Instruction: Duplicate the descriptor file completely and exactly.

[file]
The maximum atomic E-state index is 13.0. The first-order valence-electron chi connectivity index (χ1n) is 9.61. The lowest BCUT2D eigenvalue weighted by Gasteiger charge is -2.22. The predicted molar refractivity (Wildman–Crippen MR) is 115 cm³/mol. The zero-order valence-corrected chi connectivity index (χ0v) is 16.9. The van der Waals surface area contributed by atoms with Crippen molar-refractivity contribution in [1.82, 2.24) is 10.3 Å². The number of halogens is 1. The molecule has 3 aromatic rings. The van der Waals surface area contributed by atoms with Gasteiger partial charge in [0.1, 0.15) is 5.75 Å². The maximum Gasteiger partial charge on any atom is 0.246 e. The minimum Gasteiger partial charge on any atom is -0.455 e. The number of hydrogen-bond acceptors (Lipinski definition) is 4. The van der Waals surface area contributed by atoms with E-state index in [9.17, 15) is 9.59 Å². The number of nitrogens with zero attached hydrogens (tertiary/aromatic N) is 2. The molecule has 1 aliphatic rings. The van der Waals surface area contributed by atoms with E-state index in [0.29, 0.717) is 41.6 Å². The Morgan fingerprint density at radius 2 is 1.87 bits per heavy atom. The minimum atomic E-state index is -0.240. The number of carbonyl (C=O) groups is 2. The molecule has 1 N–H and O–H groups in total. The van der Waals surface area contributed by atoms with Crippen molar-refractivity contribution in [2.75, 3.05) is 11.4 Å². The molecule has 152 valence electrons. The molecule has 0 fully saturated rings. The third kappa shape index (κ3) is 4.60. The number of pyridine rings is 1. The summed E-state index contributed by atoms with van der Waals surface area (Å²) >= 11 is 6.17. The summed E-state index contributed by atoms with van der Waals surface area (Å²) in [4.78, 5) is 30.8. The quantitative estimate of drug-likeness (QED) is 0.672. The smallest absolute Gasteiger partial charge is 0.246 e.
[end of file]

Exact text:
The maximum atomic E-state index is 13.0. The first-order valence-electron chi connectivity index (χ1n) is 9.61. The lowest BCUT2D eigenvalue weighted by Gasteiger charge is -2.22. The predicted molar refractivity (Wildman–Crippen MR) is 115 cm³/mol. The zero-order valence-corrected chi connectivity index (χ0v) is 16.9. The van der Waals surface area contributed by atoms with Crippen molar-refractivity contribution in [1.82, 2.24) is 10.3 Å². The number of halogens is 1. The molecule has 3 aromatic rings. The van der Waals surface area contributed by atoms with Gasteiger partial charge in [0.1, 0.15) is 5.75 Å². The maximum Gasteiger partial charge on any atom is 0.246 e. The minimum Gasteiger partial charge on any atom is -0.455 e. The number of hydrogen-bond acceptors (Lipinski definition) is 4. The van der Waals surface area contributed by atoms with E-state index in [9.17, 15) is 9.59 Å². The number of nitrogens with zero attached hydrogens (tertiary/aromatic N) is 2. The molecule has 1 aliphatic rings. The van der Waals surface area contributed by atoms with E-state index in [0.29, 0.717) is 41.6 Å². The Morgan fingerprint density at radius 2 is 1.87 bits per heavy atom. The minimum atomic E-state index is -0.240. The number of carbonyl (C=O) groups is 2. The molecule has 1 N–H and O–H groups in total. The van der Waals surface area contributed by atoms with Crippen molar-refractivity contribution in [2.75, 3.05) is 11.4 Å². The molecule has 152 valence electrons. The molecule has 0 fully saturated rings. The third kappa shape index (κ3) is 4.60. The number of pyridine rings is 1. The summed E-state index contributed by atoms with van der Waals surface area (Å²) >= 11 is 6.17. The summed E-state index contributed by atoms with van der Waals surface area (Å²) in [4.78, 5) is 30.8. The quantitative estimate of drug-likeness (QED) is 0.672. The smallest absolute Gasteiger partial charge is 0.246 e.